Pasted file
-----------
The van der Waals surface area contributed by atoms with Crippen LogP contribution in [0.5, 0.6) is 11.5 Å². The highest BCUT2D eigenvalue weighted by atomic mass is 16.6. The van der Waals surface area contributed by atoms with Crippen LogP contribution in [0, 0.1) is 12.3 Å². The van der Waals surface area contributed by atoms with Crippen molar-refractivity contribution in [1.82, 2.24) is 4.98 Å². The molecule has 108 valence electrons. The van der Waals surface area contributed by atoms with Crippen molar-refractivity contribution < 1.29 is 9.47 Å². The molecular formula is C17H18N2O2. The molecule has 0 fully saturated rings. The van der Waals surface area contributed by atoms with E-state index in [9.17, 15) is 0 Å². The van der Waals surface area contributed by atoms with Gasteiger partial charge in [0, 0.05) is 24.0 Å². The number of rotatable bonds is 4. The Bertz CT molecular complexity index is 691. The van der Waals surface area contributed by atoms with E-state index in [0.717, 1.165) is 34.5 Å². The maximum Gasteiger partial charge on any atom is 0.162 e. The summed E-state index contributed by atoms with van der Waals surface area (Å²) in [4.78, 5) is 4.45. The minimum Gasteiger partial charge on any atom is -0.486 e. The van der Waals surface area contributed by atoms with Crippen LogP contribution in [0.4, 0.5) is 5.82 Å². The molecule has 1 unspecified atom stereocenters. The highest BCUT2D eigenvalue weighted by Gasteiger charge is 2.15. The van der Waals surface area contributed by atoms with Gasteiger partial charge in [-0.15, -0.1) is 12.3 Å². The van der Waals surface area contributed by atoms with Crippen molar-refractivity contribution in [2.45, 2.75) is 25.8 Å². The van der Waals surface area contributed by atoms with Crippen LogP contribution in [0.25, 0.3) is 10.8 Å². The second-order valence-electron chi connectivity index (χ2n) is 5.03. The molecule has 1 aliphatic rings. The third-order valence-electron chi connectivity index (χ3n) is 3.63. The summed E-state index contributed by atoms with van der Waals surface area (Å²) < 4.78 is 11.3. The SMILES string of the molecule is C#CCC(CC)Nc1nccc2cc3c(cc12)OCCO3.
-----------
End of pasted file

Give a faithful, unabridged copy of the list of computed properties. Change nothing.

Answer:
The van der Waals surface area contributed by atoms with Crippen LogP contribution in [0.5, 0.6) is 11.5 Å². The highest BCUT2D eigenvalue weighted by atomic mass is 16.6. The van der Waals surface area contributed by atoms with Crippen LogP contribution in [0, 0.1) is 12.3 Å². The van der Waals surface area contributed by atoms with Crippen molar-refractivity contribution in [1.82, 2.24) is 4.98 Å². The molecule has 108 valence electrons. The van der Waals surface area contributed by atoms with Crippen molar-refractivity contribution < 1.29 is 9.47 Å². The molecular formula is C17H18N2O2. The molecule has 0 fully saturated rings. The van der Waals surface area contributed by atoms with E-state index in [9.17, 15) is 0 Å². The van der Waals surface area contributed by atoms with Gasteiger partial charge in [0, 0.05) is 24.0 Å². The number of rotatable bonds is 4. The Bertz CT molecular complexity index is 691. The van der Waals surface area contributed by atoms with E-state index in [0.717, 1.165) is 34.5 Å². The maximum Gasteiger partial charge on any atom is 0.162 e. The summed E-state index contributed by atoms with van der Waals surface area (Å²) in [4.78, 5) is 4.45. The minimum Gasteiger partial charge on any atom is -0.486 e. The van der Waals surface area contributed by atoms with Crippen LogP contribution in [0.4, 0.5) is 5.82 Å². The molecule has 1 unspecified atom stereocenters. The highest BCUT2D eigenvalue weighted by Gasteiger charge is 2.15. The van der Waals surface area contributed by atoms with Gasteiger partial charge in [-0.15, -0.1) is 12.3 Å². The van der Waals surface area contributed by atoms with Crippen molar-refractivity contribution in [2.45, 2.75) is 25.8 Å². The van der Waals surface area contributed by atoms with Crippen LogP contribution in [0.25, 0.3) is 10.8 Å². The second-order valence-electron chi connectivity index (χ2n) is 5.03. The molecule has 1 aliphatic rings. The third-order valence-electron chi connectivity index (χ3n) is 3.63. The summed E-state index contributed by atoms with van der Waals surface area (Å²) < 4.78 is 11.3. The SMILES string of the molecule is C#CCC(CC)Nc1nccc2cc3c(cc12)OCCO3.